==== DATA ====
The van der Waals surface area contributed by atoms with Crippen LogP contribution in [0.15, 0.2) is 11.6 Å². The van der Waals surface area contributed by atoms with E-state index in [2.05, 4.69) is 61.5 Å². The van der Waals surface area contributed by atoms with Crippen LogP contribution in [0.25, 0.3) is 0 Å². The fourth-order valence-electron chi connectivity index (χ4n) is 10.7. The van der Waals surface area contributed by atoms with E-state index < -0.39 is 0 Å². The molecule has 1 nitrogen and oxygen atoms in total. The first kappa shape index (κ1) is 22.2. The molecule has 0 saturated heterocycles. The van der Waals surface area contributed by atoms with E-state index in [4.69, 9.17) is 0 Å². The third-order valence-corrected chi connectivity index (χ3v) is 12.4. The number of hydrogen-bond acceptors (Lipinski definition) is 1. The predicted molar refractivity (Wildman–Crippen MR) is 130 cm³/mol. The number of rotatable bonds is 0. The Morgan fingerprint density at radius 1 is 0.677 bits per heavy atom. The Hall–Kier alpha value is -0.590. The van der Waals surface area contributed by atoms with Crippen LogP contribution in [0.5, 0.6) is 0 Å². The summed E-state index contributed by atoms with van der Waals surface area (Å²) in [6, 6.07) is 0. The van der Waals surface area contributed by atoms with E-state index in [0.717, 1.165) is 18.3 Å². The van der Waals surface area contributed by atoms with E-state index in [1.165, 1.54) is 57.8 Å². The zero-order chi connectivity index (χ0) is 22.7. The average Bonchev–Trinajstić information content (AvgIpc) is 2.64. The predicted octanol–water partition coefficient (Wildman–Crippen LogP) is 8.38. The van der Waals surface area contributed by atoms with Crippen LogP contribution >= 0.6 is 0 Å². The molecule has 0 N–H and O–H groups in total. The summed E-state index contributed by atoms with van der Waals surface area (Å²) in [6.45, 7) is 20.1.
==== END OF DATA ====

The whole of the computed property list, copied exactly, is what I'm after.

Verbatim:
The van der Waals surface area contributed by atoms with Crippen LogP contribution in [0.15, 0.2) is 11.6 Å². The van der Waals surface area contributed by atoms with E-state index in [2.05, 4.69) is 61.5 Å². The van der Waals surface area contributed by atoms with Crippen LogP contribution in [0.25, 0.3) is 0 Å². The fourth-order valence-electron chi connectivity index (χ4n) is 10.7. The van der Waals surface area contributed by atoms with E-state index < -0.39 is 0 Å². The molecule has 1 nitrogen and oxygen atoms in total. The first kappa shape index (κ1) is 22.2. The molecule has 0 saturated heterocycles. The van der Waals surface area contributed by atoms with E-state index in [4.69, 9.17) is 0 Å². The third-order valence-corrected chi connectivity index (χ3v) is 12.4. The number of hydrogen-bond acceptors (Lipinski definition) is 1. The predicted molar refractivity (Wildman–Crippen MR) is 130 cm³/mol. The number of rotatable bonds is 0. The Morgan fingerprint density at radius 1 is 0.677 bits per heavy atom. The Hall–Kier alpha value is -0.590. The van der Waals surface area contributed by atoms with Crippen LogP contribution in [0.5, 0.6) is 0 Å². The summed E-state index contributed by atoms with van der Waals surface area (Å²) in [6, 6.07) is 0. The van der Waals surface area contributed by atoms with E-state index in [0.717, 1.165) is 18.3 Å². The van der Waals surface area contributed by atoms with E-state index in [1.165, 1.54) is 57.8 Å². The zero-order chi connectivity index (χ0) is 22.7. The average Bonchev–Trinajstić information content (AvgIpc) is 2.64. The predicted octanol–water partition coefficient (Wildman–Crippen LogP) is 8.38. The van der Waals surface area contributed by atoms with Crippen LogP contribution >= 0.6 is 0 Å². The molecule has 0 N–H and O–H groups in total. The summed E-state index contributed by atoms with van der Waals surface area (Å²) in [6.45, 7) is 20.1.